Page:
Central to the long-term financial sustainability of the welfare state are the number (quantity) and productivity (quality) of current and future employees and taxpayers. To the extent that welfare policy in a knowledge economy is geared towards maximising employment, employability and productivity, this helps to sustain the ‘carrying capacity’ of the modern welfare state. Three complementary policy functions underpin the social investment edifice: (1) raising and maintaining the ‘stock’ (or human capital, skills, health of population); (2) facilitating ‘flows’ between various labour market and life-course transitions; and (3) using ‘buffers’ for social risks (unemployment, sickness) mitigation through income protection and economic stabilisation. For social investment to work, effective policy coordination is essential. Inclusive ‘buffers,’ gender-balanced ‘flows’ and lifelong human capital ‘stocks’ commitments produce mutually reinforcing synergetic effects over the life cycle in terms of a positive multiplier effect generating aggregate economic growth and social well-being at the individual and household level.

A good example was provided by the late Tony Atkinson: when surgery is needed, timely intervention allows an incapacitated worker to return to work sooner, thereby creating extra output and saving costs over the long term – even if surgery is covered by public funds. This, however, and here is the punch, presupposes that we account for such ‘public’ spending as an investment instead current spending. Foolishly, in the rule book of the Stability and Growth Pact (SGP), public investments in lifelong education and training in the knowledge economy are accounted for as wasteful consumptive expenditures.

My proposal is to ratchet up domestic social investment by exempting human capital ‘stock’ investments from the SGP. The time is now. The post-crisis collapse in interest rates should be put to use to establish, consolidate and expand social investments that benefit future generations and consolidate fiscal health in the face of adverse demography. Concretely, I propose a ‘golden rule’ of exempting human capital ‘stock’ spending from the Eurozone fiscal rule book for 1,5% of GDP for about a decade, as a flagship initiative of the new European Commission.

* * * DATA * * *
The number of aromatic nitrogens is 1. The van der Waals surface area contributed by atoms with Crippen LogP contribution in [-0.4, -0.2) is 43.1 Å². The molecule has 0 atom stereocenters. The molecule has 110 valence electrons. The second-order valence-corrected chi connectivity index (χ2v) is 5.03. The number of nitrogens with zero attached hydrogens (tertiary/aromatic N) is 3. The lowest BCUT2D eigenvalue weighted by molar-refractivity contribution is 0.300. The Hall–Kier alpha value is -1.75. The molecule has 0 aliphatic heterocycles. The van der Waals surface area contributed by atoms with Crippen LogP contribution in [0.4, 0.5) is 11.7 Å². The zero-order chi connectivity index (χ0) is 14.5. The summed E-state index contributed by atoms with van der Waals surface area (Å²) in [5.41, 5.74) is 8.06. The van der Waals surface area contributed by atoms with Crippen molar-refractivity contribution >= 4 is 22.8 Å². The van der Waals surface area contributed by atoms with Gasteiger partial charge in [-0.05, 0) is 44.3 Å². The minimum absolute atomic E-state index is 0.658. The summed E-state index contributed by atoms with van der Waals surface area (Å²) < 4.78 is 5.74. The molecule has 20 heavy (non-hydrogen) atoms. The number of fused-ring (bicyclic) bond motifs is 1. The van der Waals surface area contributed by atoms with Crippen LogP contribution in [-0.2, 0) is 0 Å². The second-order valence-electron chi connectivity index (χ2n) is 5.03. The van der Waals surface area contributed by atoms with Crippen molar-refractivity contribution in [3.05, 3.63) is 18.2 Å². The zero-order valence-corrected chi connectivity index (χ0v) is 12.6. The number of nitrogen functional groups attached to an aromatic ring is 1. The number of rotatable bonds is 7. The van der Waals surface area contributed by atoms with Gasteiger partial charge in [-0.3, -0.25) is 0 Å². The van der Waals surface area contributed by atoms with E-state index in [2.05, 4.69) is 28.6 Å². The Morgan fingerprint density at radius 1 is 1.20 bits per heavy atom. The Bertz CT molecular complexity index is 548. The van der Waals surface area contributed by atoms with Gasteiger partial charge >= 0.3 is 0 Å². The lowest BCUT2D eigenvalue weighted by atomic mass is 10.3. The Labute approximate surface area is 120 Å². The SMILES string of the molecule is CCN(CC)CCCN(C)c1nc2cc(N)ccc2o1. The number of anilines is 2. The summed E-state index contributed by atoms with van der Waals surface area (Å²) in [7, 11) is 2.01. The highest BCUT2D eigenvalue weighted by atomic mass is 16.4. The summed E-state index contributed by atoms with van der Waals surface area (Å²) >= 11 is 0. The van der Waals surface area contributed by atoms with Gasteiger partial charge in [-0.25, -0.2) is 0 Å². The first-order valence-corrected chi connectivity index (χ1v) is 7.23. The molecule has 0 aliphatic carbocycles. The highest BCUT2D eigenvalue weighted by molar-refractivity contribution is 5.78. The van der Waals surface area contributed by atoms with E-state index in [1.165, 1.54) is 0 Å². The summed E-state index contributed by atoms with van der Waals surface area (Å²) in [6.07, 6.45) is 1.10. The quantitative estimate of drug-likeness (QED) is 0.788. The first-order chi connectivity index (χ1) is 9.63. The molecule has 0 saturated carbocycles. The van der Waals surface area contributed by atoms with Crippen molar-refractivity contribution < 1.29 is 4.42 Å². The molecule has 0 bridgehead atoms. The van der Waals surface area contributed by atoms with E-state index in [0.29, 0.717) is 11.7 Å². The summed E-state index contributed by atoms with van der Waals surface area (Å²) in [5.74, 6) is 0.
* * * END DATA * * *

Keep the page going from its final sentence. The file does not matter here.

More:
Reasoning from the three policy functions of social investment, in terms of a viable division of responsibilities between the EU and the Member States, this can be done without trespassing on national welfare state jealousies. Surely, the function of social security ‘buffers,’ the core prerogative of the national welfare state, should remain in the remit of national welfare provision. The ‘flow’ function, concerning labour market regulation and collective bargaining in sync with work-life balance, gender equality and family-friendly employment relations, is best served by mutual learning and monitoring processes of open coordination, engaging national governments with relevant experts and social partners in sharing good practices.This leaves us with the overriding importance of the social investment lifelong human capital ‘stock’ option. The Eurozone austerity reflex since 2010 has resulted in a public investment strike, most unfortunately in the area of human capital stock capabilities, lifelong education, training and healthcare, with adverse consequences on economic growth, employment, productivity, wellbeing and equality across Europe. Citizens all over the EU are craving to support social investments now that the financial cost that would make such investments hugely profitable in economic and social returns are minimal. If not now, when?